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What can the U.S. do to stop the Islamic State?

New victories by the Islamic State in Syria, Iraq and Libya are fueling debate and criticism in Washington over the U.S. strategy and reliance on airstrikes against the militant group. Gwen Ifill talks to David Ignatius of The Washington Post and Feisal Istrabadi, Iraq’s former deputy UN ambassador, about the complicated challenges facing the U.S.

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    For more on this, I'm joined by Feisal Istrabadi. He was Iraq's deputy ambassador to the United Nations 2004 to 2007. And David Ignatius, a foreign policy columnist for The Washington Post.

    David, the president today in that interview that was published today described the fall of Ramadi as a tactical setback. Is it?

  • DAVID IGNATIUS, The Washington Post:

    I think it's more than that. I think it's a symbol that the strategy that the U.S. has been pursuing or encouraging Iraq to pursue for the last year — Mosul was overrun in June of last year — simply isn't working in reaching out to Sunnis, helping Sunnis push ISIS out of big cities like Mosul and now Ramadi, Fallujah, which is next to Baghdad.

    Somehow, the administration has to find a way to help or push Abadi to reach out to the rest of his country. Otherwise, it looks to me as if these Sunni areas are gone.


    Do you think the problem lies with Abadi?


    I think Abadi wants to do the right thing. He certainly tells U.S. officials often that he's trying to reach out to Sunnis, but, for a year, the U.S. has been trying to encourage Iraq to pass a law that would provide money and training and weapons for a Sunni national guard that could be effective in places like Ramadi, like Mosul, in turning back these Islamic fighters.

    That legislation still has not been passed. And Abadi needs help and needs to be prodded. If the legislation isn't passed and the weapons and training don't come, there are no Sunni fighters.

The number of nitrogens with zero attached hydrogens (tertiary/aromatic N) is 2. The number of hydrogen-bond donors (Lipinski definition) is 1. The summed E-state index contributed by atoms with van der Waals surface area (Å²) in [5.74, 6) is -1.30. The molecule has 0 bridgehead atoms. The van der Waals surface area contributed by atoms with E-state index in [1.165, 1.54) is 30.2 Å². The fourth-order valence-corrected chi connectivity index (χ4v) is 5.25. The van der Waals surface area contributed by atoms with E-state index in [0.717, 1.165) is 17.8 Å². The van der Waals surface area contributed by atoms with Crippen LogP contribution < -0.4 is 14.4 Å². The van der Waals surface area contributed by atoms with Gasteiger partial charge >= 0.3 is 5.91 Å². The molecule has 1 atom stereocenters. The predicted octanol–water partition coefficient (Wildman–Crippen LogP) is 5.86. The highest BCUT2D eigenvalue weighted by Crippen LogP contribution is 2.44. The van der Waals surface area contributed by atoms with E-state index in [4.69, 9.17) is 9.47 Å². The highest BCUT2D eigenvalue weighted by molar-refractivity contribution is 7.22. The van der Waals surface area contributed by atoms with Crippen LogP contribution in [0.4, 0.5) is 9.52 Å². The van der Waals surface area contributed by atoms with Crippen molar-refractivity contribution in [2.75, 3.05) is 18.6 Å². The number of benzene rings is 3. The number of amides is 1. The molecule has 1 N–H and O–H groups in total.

Feisal Istrabadi, is this a question of underestimating the strength of ISIS, not only by the United States, but also by the Iraqi government itself?

  • FEISAL ISTRABADI, Former Deputy UN Ambassador, Iraq:

    Well, that may very well be, although the stunning success that it had a year ago in taking Mosul in four hours should have focused all of our minds rather discretely.

    I think that Mr. Ignatius is right, that there is not a — well, a year ago, the administration was right to say that it would only support the Iraqi government if political changes were made. It recognized then that political changes needed to be made on the ground in Iraq. Over that time, over the past year, it has not done enough, in my judgment, to insist upon that political accommodation being made and has focused too much on the military aspect of this engagement, and not enough on the political reforms that are needed, specifically things like reconciliation and some of the things that David Ignatius talked about a few moments ago.


    But I wonder — and I will start with you and I will ask David this as well — I wonder if this doesn't also speak to a disconnect in U.S. policy toward ISIS or toward defeating ISIS?


    It's not clear to me.

    The spokesman said if there's a change of strategy, tell us what it is. A change of strategy suggests there is a strategy. I don't see a strategy that deals with — that concerns with dealing wit with ISIL overall. There is some sort of strategy for dealing with it in Iraq. I'm not sure there is one in Syria. And Libya is another problem altogether.

    There doesn't — ISIL seems to have a strategy. They are metastasizing. But it isn't clear to me that the United States or indeed the Western alliance or the regional powers in fact have a strategy of confronting ISIL as such.